It is not hard to see why. The security we crave would teach us to rest our hearts in this world and oppose an obstacle to our return to God; a few moments of happy love, a landscape, a symphony, a merry meeting with our friends, a bath or a football match, have no such tendency. Our Father refreshes us on the journey with some pleasant inns, but will not encourage us to mistake them for home.

C.S. Lewis, The Problem of Pain

Pain, considered in isolation, is, no doubt, an evil. But we easily misconceive the problem of pain as it presents itself to a Christian mind. The world, starting from a crude notion of justice as consisting in a correlation of pain and guilt, as though so much pain could be regarded as wiping out so much guilt, is bewildered by the suffering of the innocent. The Christian has no interest in solving the problem as thus stated; we must begin by formulating it afresh. For the evil of sin is so great that no amount of pain could ever be regarded as a counter-weight...

Sin is the setting by us of our wills against God's -consciously (when guilt is also involved) or unconsciously. This is the essential evil; no pain is comparable to it... Pain is in fact evil only in a secondary sense; it is something which, other things being equal, it is right to avoid... it is harder to see the justification in the eyes of the righteous God of pain which degrades the sufferer, however guilty he may be, than of pain which ennobles the sufferer, however innocent she may be.

William Temple, Readings in John's Gospel

Amid my list of blessings infinite,
Stands this the foremost,
'That my heart has bled.'

Edward Young

Thou needest not to worry about me. I live my day through and it is never too long for me; and though on the surface it may be rough weather or a storm, at a depth of twenty fathoms it is quite calm. God has taken us thoroughly in hand and has cast us into his furnace, but telling us again and again, and proving to us, that he has our own good in mind. He will stop his bellows in good time, and we must let him carry on until he completes to his liking, in his wonderful wisdom, the whole of the work that has been such a care to thee.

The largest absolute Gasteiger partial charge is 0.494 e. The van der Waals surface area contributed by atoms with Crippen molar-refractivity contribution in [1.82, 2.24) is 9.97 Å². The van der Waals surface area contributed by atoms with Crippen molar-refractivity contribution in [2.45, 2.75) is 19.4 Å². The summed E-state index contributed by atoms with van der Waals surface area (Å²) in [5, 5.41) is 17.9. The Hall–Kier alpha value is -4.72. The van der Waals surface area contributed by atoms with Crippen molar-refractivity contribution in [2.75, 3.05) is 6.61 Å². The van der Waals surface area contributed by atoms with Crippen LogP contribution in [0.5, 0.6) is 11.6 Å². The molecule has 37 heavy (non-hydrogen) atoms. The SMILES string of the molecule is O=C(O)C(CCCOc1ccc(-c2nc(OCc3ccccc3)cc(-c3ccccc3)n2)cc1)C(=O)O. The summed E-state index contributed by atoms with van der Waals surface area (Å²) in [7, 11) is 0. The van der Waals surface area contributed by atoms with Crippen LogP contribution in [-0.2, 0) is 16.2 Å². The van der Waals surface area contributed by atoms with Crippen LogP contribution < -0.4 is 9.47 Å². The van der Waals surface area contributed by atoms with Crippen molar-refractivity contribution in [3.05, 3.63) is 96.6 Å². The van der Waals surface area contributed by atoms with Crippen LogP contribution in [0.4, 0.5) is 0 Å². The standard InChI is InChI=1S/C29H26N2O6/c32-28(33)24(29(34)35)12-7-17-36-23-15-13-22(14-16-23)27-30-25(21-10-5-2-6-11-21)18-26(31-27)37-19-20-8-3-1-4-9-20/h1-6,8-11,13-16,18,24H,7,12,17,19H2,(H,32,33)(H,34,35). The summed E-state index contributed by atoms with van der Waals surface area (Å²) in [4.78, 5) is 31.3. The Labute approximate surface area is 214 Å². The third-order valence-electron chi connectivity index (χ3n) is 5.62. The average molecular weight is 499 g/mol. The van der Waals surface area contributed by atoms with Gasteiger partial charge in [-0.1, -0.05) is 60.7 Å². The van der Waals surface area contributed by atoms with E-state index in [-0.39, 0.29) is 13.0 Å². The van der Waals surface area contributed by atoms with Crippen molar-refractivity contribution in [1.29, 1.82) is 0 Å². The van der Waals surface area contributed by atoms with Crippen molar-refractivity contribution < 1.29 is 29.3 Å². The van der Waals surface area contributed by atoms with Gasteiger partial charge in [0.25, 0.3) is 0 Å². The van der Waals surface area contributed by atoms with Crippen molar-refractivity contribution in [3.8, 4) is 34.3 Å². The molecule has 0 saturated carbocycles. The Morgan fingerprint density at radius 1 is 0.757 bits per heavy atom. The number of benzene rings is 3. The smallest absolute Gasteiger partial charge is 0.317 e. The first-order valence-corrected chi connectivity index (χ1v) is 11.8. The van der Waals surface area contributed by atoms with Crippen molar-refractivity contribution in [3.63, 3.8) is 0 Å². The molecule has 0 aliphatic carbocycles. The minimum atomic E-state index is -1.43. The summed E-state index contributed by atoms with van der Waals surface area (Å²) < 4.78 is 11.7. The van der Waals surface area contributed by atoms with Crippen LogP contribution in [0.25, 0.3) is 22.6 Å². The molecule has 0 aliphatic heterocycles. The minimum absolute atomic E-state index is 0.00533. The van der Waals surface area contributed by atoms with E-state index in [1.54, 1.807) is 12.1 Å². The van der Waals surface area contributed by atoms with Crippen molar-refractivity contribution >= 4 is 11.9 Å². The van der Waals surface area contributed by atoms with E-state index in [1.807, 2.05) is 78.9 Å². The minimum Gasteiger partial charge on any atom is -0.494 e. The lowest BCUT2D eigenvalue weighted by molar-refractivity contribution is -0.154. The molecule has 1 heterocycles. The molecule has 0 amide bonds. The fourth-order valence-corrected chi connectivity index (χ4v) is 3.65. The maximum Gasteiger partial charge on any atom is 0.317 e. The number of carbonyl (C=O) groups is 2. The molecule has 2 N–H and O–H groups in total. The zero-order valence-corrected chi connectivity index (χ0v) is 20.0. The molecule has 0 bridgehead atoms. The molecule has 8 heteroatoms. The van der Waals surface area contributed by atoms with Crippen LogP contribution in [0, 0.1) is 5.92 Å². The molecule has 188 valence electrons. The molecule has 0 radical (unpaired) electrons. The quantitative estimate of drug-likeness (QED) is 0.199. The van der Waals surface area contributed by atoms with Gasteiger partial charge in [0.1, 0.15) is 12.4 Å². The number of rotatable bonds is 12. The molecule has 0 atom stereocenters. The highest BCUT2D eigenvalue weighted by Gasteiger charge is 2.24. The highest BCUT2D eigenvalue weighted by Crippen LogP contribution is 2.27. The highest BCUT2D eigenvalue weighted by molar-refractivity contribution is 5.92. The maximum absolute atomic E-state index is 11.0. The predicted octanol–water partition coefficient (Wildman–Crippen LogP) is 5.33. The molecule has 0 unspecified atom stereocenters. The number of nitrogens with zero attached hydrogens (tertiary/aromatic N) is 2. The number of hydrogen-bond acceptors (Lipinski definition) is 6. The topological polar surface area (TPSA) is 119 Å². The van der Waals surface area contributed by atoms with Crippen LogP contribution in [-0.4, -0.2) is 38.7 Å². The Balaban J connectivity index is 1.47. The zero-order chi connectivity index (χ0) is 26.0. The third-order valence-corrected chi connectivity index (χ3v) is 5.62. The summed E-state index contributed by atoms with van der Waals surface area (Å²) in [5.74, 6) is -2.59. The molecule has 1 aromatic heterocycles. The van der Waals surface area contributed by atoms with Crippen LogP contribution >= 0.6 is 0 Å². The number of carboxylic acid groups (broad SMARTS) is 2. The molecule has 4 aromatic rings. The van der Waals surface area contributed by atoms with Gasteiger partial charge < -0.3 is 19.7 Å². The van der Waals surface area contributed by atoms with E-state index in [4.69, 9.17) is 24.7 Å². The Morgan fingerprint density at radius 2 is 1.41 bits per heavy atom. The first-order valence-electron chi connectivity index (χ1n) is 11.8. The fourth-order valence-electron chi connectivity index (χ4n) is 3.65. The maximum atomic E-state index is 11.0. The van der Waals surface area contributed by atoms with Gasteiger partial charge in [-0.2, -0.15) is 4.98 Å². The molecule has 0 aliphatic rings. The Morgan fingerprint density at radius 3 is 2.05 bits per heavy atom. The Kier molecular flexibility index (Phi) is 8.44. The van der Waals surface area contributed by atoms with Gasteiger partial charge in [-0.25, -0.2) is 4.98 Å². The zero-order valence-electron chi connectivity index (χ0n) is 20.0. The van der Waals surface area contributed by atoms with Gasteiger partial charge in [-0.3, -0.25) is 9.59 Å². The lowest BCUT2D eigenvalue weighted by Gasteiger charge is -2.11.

Anonymous German pastor in prison, 1939

In the cross of Christ, God confronts the successful person with the sanctification of pain, sorrow, humility, failure, poverty, loneliness and despair. That does not mean that all this has a value in itself, but it receives its sanctification from the love of God, the love which takes all this upon itself as its just reward.

Dietrich Bonhoeffer, Ethics

Take away out of our hearts, O Lord God, all self-confidence and boasting, all high and vain thoughts, all desire to excuse ourselves for our sins or to compare ourselves proudly with others; and grant us rather to take as Master and King him who chose to be crowned with thorns and to die in shame for others and for us all, thy Son our Saviour, Jesus Christ.

Dean Vaughan

Oh thou whose strength sustains us without cease,
Bestow us patience all our load to bear
In lonely days, oppressed with gloom and fear;
Oh, fill our hearts for ever with thy peace.
Oh, make us free from our self-centred will
And ready thine own holy will to serve,
Then may we near thy goal, and never swerve,
Till thou dost rise before us great and still.

Anonymous German pastor in prison, 1939

We bring before you, O Lord, the troubles and perils of people and nations; the sighing of prisoners and captives; the sorrows of the bereaved; the necessities of strangers; the helplessness of the weak; the despondency of the weary; the failing powers of the aged. O Lord, teach them, in their hour of need, to draw near to you, and may they be conscious of your presence with

O God, my Father, I thank you for those who take up their cross and follow you; for those who tread the way of sorrow in the calm of faith; for those who battle for the right in your strength; for those who bear pain with grace and patience; for those who are enabled to teach the way of true life; for those who love unselfishly in you.

Enlarge my soul, O God, with a divine love, that I may hope all things and endure all things: and may I become a messenger of your healing mercy to the sorrows and sufferings of men and women. Through Jesus Christ our Lord. Amen.


O Lord our God, teach us, we beseech thee, to ask thee aright for the right blessings. Steer thou the vessel of our life towards thyself, thou tranquil haven of all storm-tossed souls. Show us the course wherein we should go. Renew a willing spirit within us. Let thy spirit curb our wayward senses, and guide us into that which is our true good, to keep thy laws, and in all our works evermore to rejoice in thy glorious and gladdening presence. For thine is the glory and praise from all thy saints, for ever and ever.

Basil (329-379)

May the grace of love, courage, gaiety and the quiet mind, which is the grace of the Lord Jesus, be with us now and always.

Robert Louis Stevenson (adapted)

Rivers in the Desert ed. By Rowland Croucher pp. 229-236